0

        This is interesting to read because our interpretations about the drama are very different. I mentioned it in a recap thread but the idea of souls, reincarnation, even the idea that Mi Ra/the Princess had to lead many lives in “lesser” beings before being born as a human again – all this is very similar to the values and beliefs of my culture; and what I grew up with. There are variations – such as the complete destruction of a soul (we believe the soul is eternal, in fact, it IS “god” – but more or less the ideas in the show conform to those of my culture.

        From my point of view, the show so far is telling us not to “curse” ourselves the way Man wol has done. It would have been appropriate for her to move on, and pay off her karmic debt through other lives. By staying on as a human, and as Man-wol, she has continued to entangle herself in further karmic webs, instead of paying off the debt, and the result is what we see: her “peers” (for lack of a better word) are being reborn as human, and an innocent being – Chan Sung – is now entangled in it too. From this perspective it makes sense for her to move on, with the trauma intact, because that is the rule of the universe.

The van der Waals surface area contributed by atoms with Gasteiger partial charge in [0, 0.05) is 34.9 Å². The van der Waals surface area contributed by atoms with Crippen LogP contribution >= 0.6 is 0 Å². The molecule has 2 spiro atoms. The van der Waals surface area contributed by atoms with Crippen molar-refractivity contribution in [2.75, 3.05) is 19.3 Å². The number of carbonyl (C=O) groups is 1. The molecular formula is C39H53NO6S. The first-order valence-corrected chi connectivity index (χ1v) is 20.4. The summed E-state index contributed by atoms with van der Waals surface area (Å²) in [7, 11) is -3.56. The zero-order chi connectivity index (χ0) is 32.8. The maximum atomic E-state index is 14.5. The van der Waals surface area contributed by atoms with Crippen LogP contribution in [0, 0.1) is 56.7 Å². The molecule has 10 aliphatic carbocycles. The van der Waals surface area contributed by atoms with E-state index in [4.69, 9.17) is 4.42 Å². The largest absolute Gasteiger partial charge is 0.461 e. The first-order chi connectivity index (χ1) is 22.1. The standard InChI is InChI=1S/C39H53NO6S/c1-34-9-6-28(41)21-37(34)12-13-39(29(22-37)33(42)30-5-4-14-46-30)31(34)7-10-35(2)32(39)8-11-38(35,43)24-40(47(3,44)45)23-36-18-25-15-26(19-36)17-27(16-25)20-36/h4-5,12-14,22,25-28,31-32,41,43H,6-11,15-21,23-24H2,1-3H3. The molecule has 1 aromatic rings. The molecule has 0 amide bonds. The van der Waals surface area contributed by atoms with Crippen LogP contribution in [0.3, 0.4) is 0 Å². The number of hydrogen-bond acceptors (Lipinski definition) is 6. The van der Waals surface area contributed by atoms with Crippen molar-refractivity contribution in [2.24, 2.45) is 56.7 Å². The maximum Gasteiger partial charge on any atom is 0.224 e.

But I also question whether the show will do that (moving on with the trauma intact) to be honest. Man wol has yet to learn that Captain did not in fact betray her. I dunno how that went down, but the show has always pointed in that direction. There is no way the show will leave that unexplored. Ultimately, I think it will come down to love and healing, and that’s when Man wol will go. [[It may even be that when her time starts running again, she gets to lead a normal human life (but this is REALLY stretching it)]]

        There are other hints: eg knowing Man-wol probably saved Chan Sung’s life re the serial killer. If CS had been happily working away at a hotel, no one would know that his previous classmate was a serial killer (he’d probably have killed Yu Na/Ms. fourth choice), and CS’s life would have been at risk. It still is, but he had Man wol so its likely to be less at risk.

        I could be entirely wrong in the end. XD Either way, its a fun show.

        4
        3

          Comment was deleted